One person speaks to another in a low-lit, spacious office somewhere in Brooklyn. That’s it, just those two, for 25 minutes. This is how most episodes of HBO’s In Treatment air: we look in at a small, intimate conversation that takes place in a comfortable-looking office, lined with shelves of books and adorned with paintings and papers. The show’s episodes don’t last long, but it works. What is unique about it—and what makes it gripping television—is that it shows both sides of therapy: the confessions of the clients and their absorptions by the therapist.
In Treatment, now in its third season, is based on the highly acclaimed Israeli serial BeTipul and centers on the character of Dr. Paul Weston and a handful of his clients. Among the many are April, a young architect major who wants to keep her life-threatening cancer a secret from her family; Sophie, a teenager who is forced by social services to see Paul after a near-fatal bicycle accident; Walter, an overstressed workaholic; and Mia, a lawyer seeing Paul as her therapist again after a 20-year absence. Paul also sees his own therapist, giving the audience a glimpse into what it’s like to be a listener.
The Importance of Listening
Everyone knows the value of being listened to; but being a listener, we learn from the show, can be really irritating. In the show’s second season, Paul complains to his therapist, Gina, about his clients and their reactions to what he has to say. He feels as though he isn’t doing a good enough job as their doctor, as their Listener-in-Chief.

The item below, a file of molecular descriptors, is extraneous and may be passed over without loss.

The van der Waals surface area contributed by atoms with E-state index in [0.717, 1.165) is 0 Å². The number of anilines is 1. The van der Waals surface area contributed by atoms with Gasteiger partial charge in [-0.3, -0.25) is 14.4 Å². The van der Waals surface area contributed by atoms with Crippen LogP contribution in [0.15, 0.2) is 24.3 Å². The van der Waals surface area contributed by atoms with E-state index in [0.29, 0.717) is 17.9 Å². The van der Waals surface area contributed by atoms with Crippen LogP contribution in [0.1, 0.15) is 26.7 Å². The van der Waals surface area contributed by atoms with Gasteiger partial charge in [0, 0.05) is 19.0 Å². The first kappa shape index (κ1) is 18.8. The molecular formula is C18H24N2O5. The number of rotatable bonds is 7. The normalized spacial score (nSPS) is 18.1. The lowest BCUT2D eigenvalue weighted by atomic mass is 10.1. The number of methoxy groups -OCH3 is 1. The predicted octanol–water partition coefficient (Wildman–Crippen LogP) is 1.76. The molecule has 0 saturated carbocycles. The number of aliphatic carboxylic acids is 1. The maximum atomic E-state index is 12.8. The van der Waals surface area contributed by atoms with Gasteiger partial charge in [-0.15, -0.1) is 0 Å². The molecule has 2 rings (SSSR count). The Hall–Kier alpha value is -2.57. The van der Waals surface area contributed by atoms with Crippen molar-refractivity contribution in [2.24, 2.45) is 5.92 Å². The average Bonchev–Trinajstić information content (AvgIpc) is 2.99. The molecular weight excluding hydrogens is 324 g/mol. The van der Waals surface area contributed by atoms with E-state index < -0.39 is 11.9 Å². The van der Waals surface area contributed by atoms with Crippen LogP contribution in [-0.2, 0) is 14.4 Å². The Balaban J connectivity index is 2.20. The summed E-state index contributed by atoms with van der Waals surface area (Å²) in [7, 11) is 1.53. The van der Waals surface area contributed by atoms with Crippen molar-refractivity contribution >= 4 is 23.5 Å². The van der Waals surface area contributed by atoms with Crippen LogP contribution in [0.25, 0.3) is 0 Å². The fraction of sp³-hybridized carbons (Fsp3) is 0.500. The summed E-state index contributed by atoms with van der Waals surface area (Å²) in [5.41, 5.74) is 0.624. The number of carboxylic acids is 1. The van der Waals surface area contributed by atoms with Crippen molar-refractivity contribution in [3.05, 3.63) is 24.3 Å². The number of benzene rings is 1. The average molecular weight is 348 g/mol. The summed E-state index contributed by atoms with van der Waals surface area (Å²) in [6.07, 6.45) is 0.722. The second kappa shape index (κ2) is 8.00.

“But you encourage people to look at their lives, the pattern of their behaviors,” she soothes.
“They don’t want that,” Paul bitterly replies. “They want to be loved. People don’t have families anymore that they can talk to, and friends are quickly going the way of family.”
Irritating or not, we realize how important it is to listen to those around us. Not all listeners are therapists, but all listeners have the ability to do a good for those they speak with.
Not Black and White
One of the other strong points of In Treatment is the focus on the characters’ vulnerability. It shows us how we hurt ourselves, how we protect ourselves. No one is spared, not even Paul—and all of their frustrations, their anger, their hurt and their happiness—are made available to the viewer. The show isn’t as much an endorsement for therapy as it is an experience of catharsis, a show of what happens when people allow themselves to be completely vulnerable in front of each other.
Life’s not black and white, we learn from the show. We all have emotions—we all feel anger, we all feel sadness. There are no good guys or villains; we are all both. We all contain both. And we are healed, made well, by opening ourselves up to those we trust, if we allow ourselves to be.
A Painful—But Rewarding—Process
One of the stereotypes the show tries to lift about therapy is the idea of the therapist being in control—of meeting with clients and pulling out of them what needs to be fixed. Instead, Paul guides his clients as they do the work of pulling their emotions and their histories out of themselves to face and work on. It’s a painful process, not without resistance, but the rewards can be great. It takes Paul a long time to realize his role as therapist does not include role of Savior, a position, it can be argued, that is already taken.
“We can’t save people,” Gina reminds Paul in the last episode of the second season. “We learn humility.”
A nice reminder for all of us, every now and then.